Politicians, regulators, and subsidy-seekers portray the present difficulties in the energy market as being part of the transition from fossil fuels to renewable energy – and perhaps to more exotic forms of energy derived from extracting hydrogen from water.
They go on to claim that transitions always involve teething problem difficulties.
This is false.
Dangerous energy politics
The Spectator, 02 September 2022
Electricity has properties that require supply and demand to always balance every few seconds.
This means, firstly, that there has to be a considerable surplus of supply in order to cope with swings in demand. Secondly, a large share of supply (and/or demand) has to be capable of rapidly switching on and off.
There is probably no other area of the economy with such time-sensitive complexity and an array of different providers with vastly dissimilar cost profiles.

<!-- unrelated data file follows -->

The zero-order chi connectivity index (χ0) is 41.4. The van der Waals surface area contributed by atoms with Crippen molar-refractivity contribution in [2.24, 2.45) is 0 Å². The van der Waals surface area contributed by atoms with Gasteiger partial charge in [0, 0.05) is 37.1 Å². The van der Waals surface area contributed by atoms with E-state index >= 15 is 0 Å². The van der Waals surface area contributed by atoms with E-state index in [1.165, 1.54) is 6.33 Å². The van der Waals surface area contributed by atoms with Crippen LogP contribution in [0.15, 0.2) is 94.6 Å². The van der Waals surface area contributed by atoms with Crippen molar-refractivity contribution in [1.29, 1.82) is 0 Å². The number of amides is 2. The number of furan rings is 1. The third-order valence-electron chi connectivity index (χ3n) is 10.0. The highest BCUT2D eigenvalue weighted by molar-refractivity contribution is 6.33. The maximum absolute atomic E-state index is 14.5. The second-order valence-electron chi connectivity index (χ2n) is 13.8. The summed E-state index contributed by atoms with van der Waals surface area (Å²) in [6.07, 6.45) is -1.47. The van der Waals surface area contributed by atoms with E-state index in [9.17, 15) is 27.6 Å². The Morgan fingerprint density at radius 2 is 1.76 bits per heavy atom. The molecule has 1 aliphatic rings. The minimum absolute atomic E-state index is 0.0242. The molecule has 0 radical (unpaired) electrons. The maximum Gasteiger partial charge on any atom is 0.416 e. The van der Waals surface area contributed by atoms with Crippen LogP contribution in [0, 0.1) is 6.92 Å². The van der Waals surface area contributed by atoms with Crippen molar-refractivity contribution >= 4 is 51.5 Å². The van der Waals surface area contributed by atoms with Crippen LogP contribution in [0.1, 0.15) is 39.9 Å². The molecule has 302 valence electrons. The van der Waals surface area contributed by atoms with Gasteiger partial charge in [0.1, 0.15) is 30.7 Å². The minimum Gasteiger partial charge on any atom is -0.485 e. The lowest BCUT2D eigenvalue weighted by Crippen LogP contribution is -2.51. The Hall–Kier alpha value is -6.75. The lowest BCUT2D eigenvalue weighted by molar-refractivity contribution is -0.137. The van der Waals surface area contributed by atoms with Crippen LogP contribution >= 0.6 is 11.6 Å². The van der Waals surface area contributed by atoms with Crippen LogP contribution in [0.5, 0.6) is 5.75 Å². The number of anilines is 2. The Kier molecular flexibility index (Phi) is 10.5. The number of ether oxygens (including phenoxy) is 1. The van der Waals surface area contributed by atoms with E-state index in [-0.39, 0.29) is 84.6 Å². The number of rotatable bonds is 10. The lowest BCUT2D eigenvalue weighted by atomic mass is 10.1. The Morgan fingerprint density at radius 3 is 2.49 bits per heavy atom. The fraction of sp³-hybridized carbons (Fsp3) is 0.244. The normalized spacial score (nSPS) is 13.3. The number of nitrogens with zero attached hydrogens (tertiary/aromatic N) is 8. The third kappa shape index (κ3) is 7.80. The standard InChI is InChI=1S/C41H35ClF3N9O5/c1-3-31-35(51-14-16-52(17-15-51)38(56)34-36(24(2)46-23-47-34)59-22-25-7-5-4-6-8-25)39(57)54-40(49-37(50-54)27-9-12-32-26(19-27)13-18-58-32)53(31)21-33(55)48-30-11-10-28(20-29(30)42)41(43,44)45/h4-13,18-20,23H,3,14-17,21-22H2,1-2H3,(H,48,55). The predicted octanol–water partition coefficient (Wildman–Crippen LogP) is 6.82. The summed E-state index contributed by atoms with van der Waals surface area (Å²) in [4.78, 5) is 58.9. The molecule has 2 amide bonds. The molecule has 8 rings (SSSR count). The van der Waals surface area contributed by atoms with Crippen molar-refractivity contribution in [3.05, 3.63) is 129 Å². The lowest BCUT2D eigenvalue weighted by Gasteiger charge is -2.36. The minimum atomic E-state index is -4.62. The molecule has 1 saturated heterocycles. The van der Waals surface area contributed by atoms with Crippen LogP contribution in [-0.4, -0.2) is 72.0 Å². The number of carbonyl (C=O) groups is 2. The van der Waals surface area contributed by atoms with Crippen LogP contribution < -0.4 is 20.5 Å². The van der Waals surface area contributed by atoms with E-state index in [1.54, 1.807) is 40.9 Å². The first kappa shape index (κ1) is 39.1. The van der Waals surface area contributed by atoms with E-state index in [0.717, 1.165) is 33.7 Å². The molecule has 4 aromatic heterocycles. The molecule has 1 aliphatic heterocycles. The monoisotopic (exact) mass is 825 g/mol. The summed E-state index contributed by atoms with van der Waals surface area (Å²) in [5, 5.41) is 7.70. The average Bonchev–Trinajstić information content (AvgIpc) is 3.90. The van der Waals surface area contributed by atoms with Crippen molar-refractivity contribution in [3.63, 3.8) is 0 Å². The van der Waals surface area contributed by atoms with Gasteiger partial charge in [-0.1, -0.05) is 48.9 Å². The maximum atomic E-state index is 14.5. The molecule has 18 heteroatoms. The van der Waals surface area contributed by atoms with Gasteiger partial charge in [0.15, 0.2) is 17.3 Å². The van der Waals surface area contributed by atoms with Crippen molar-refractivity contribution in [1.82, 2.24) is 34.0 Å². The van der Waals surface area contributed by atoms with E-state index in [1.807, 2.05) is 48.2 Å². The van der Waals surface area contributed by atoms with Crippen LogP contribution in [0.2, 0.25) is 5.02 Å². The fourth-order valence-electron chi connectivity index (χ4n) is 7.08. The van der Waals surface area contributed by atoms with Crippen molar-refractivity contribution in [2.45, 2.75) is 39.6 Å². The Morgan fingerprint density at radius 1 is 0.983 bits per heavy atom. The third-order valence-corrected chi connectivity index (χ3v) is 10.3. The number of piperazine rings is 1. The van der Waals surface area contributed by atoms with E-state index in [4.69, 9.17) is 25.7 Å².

An Open Letter Concerning AEMO’s 2022 Integrated System Plan
By Dr James Taylor PhD
Independent Engineers and Scientists ..... Read here
A mild case of split portfolio disorder
The Spectator, 18 August 2022
As a one-time senior public servant, I find the debate over Scott Morrison’s supposed power seizure of separate ministries to be based on somewhat unrealistic depictions of the powers of individual ministers.
There are two issues in Prime Minister Morrison’s visits to the Governor-General. The first concerns the massive overreaction to Covid and the Prime Minister’s decision to formally appoint himself as several ministers as an insurance against his colleagues’ incapacitation and, astonishingly, doing so without informing those colleagues. The second was the insertion of himself as de facto Minister in the Department of Industry, Energy and Resources.
Labor’s Climate Bill is an economic precipice
The Spectator, 08 August 2022
In what The Australian called a ‘capitulation of the Greens’, the government’s Climate Bill has passed the House of Representatives. Its passage through the Senate is a formality.